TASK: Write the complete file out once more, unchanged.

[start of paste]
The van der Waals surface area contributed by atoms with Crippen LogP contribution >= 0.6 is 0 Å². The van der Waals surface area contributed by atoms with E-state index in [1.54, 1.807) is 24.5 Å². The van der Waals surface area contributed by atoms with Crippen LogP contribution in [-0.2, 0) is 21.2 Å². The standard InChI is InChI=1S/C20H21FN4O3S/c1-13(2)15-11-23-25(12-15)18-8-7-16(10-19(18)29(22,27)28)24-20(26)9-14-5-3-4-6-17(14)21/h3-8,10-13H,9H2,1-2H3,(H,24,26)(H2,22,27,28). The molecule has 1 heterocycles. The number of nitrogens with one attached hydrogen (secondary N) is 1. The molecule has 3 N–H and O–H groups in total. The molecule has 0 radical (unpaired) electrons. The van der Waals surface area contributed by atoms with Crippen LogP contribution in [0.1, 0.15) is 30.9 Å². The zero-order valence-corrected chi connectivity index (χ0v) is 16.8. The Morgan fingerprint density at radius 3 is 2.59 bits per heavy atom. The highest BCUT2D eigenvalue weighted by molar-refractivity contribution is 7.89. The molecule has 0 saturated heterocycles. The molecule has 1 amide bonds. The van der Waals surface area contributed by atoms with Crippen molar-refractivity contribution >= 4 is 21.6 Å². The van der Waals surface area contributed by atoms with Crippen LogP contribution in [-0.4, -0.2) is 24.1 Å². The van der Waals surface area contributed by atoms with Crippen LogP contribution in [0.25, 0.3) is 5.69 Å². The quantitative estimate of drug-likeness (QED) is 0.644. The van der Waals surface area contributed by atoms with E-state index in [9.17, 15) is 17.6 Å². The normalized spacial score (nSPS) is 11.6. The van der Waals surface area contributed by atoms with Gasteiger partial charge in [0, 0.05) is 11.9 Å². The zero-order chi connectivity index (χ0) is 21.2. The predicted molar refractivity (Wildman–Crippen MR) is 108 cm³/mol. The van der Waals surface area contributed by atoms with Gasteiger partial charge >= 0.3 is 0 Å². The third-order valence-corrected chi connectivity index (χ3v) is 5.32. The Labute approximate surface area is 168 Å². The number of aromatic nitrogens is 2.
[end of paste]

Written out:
The van der Waals surface area contributed by atoms with Crippen LogP contribution >= 0.6 is 0 Å². The van der Waals surface area contributed by atoms with E-state index in [1.54, 1.807) is 24.5 Å². The van der Waals surface area contributed by atoms with Crippen LogP contribution in [-0.2, 0) is 21.2 Å². The standard InChI is InChI=1S/C20H21FN4O3S/c1-13(2)15-11-23-25(12-15)18-8-7-16(10-19(18)29(22,27)28)24-20(26)9-14-5-3-4-6-17(14)21/h3-8,10-13H,9H2,1-2H3,(H,24,26)(H2,22,27,28). The molecule has 1 heterocycles. The number of nitrogens with one attached hydrogen (secondary N) is 1. The molecule has 3 N–H and O–H groups in total. The molecule has 0 radical (unpaired) electrons. The van der Waals surface area contributed by atoms with Crippen LogP contribution in [0.1, 0.15) is 30.9 Å². The zero-order valence-corrected chi connectivity index (χ0v) is 16.8. The Morgan fingerprint density at radius 3 is 2.59 bits per heavy atom. The highest BCUT2D eigenvalue weighted by molar-refractivity contribution is 7.89. The molecule has 0 saturated heterocycles. The molecule has 1 amide bonds. The van der Waals surface area contributed by atoms with Crippen molar-refractivity contribution >= 4 is 21.6 Å². The van der Waals surface area contributed by atoms with Crippen LogP contribution in [-0.4, -0.2) is 24.1 Å². The van der Waals surface area contributed by atoms with Crippen LogP contribution in [0.25, 0.3) is 5.69 Å². The quantitative estimate of drug-likeness (QED) is 0.644. The van der Waals surface area contributed by atoms with E-state index in [9.17, 15) is 17.6 Å². The normalized spacial score (nSPS) is 11.6. The van der Waals surface area contributed by atoms with Gasteiger partial charge in [0, 0.05) is 11.9 Å². The zero-order chi connectivity index (χ0) is 21.2. The predicted molar refractivity (Wildman–Crippen MR) is 108 cm³/mol. The van der Waals surface area contributed by atoms with Gasteiger partial charge >= 0.3 is 0 Å². The third-order valence-corrected chi connectivity index (χ3v) is 5.32. The Labute approximate surface area is 168 Å². The number of aromatic nitrogens is 2.